Associate Professor, Department of Medicine
University of Colorado Denver and
Center for Genes, Environment and Health
National Jewish Health
Yang began her career in chemistry, but eventually gravitated toward the genomic sciences when, as a graduate student, she became intrigued by the use of DNA microarrays to study gene expression. She pursued this interest, completing a post-doctoral fellowship in genomics and bioinformatics with John Quackenbush while his group was at The Institute for Genomic Research (TIGR) in Maryland.
Since then, Yang has devoted her career to research in genomics and genetics. Learning to navigate a whole new field while at TIGR proved an inspiring challenge, she says; at the time, the Human Genome Project had also just taken wing, and it became clear that the genomic sciences were going to be an integral part of understanding human disease and developing better treatments.
From TIGR, Yang moved to Duke University Medical Center to work with David Schwartz. She has remained in his group since, through a three-year stint at the National Institutes of Health and, most recently, a move to National Jewish Health in Colorado. Her current research focuses on using genomics to study lung diseases including, pulmonary fibrosis and asthma, and factors that contribute to the disease, such as the body’s innate immune response.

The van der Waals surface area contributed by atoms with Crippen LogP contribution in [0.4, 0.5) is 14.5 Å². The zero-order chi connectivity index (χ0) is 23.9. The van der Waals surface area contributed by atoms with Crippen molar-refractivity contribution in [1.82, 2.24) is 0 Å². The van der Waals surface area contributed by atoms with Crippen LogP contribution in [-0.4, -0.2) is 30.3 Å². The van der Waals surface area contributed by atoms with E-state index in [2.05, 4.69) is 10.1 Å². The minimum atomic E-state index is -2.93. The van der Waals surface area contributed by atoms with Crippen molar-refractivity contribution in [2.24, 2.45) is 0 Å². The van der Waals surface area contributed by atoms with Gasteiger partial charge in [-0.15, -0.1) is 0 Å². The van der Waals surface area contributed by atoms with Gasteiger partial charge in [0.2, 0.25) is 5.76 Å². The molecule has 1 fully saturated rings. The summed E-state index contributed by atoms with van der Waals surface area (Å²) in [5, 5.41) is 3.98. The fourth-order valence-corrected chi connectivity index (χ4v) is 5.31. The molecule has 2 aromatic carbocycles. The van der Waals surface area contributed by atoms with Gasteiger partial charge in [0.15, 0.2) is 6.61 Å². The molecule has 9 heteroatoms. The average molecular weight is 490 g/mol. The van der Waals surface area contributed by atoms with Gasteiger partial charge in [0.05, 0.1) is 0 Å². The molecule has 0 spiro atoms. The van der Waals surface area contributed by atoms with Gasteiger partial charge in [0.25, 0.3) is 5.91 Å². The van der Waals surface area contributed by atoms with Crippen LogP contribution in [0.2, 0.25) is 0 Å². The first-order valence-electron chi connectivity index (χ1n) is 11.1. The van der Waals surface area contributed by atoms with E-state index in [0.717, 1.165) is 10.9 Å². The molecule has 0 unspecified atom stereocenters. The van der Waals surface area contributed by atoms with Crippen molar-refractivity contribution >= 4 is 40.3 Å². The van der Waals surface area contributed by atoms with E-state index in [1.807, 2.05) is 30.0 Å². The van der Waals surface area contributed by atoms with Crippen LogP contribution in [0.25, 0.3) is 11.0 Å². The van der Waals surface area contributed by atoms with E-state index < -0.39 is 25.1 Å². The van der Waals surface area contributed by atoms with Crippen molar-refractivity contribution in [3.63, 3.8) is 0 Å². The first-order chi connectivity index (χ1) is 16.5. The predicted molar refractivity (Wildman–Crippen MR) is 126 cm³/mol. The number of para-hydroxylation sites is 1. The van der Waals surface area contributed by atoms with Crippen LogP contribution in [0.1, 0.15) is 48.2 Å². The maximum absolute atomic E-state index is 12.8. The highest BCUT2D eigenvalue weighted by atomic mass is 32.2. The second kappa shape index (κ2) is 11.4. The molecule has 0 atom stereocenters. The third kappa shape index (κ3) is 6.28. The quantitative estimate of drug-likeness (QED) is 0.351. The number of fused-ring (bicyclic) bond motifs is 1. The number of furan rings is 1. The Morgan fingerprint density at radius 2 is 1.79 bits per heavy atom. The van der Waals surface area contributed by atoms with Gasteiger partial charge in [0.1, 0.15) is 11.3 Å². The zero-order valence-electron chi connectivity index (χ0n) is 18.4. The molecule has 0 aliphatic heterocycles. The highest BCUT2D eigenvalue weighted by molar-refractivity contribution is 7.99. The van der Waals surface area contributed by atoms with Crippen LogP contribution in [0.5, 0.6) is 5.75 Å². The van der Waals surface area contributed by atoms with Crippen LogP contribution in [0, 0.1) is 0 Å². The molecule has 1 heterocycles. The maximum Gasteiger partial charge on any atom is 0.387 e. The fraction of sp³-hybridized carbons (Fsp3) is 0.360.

As Deputy Director of the Center for Genes, Environment, and Health, Yang established a variety of instruments and other technical approaches for analyzing genomic data. It’s not an easy task, she says, and everyday progress at work is often “only incremental.” She stays motivated by thinking about the big picture—how discoveries that she and other scientists make will hopefully result in improved long-term therapies for those with chronic lung diseases. Her involvement with the LGRC includes leading whole-genome analyses and epigenetic profiling of subjects with COPD and pulmonary fibrosis.
Given the hard work involved in science, those contemplating the career path of a basic scientist should heed Yang’s advice to first be sure you enjoy it and not worry if you don’t immediately know what to specialize in. “Scientific fields and techniques change quickly,” she says, “and we are all constantly learning.”
• B.S. in Chemistry/Mathematics, College of William and Mary (1996)
• Ph.D. in Chemistry, University of North Carolina at Chapel Hill (2000)
• Postdoctoral Fellow, The Institute for Genomic Research (TIGR, 2003)
• Assistant Professor, Duke University Medical Center (2003–2005)
• Staff Scientist, National Institutes of Health (2005–2008)
• Reviews manuscripts for several journals, including the American Journal of Respiratory and Critical Care Medicine and Bioinformatics.
• More than 25 publications (as of April 2010).
The following select publications by Dr. Yang are related to her work in the LGRC:
Yang IV, Wade CM, Kang HM, Alper S, Rutledge H, Lackford B, Eskin E, Daly MJ, Schwartz DA. Identification of novel genes that mediate innate immunity using inbred mice. Genetics. 2009 Dec;183(4):1535-44.
Huang YC, Li Z, Carter JD, Soukup JM, Schwartz DA, Yang IV. Fine ambient particles induce oxidative stress and metal binding genes in human alveolar macrophages. Am J Respir Cell Mol Biol. 2009 Nov;41(5):544-52.
Yang IV, Burch LH, Steele MP, Savov JD, Hollingsworth JW, McElvania-Tekippe E, Berman KG, Speer MC, Sporn TA, Brown KK, Schwarz MI, Schwartz DA. Gene expression profiling distinguishes familial and non-familial forms of pulmonary fibrosis. Am J Respir Crit Care Med. 2007 Jan 1;175(1):45-54.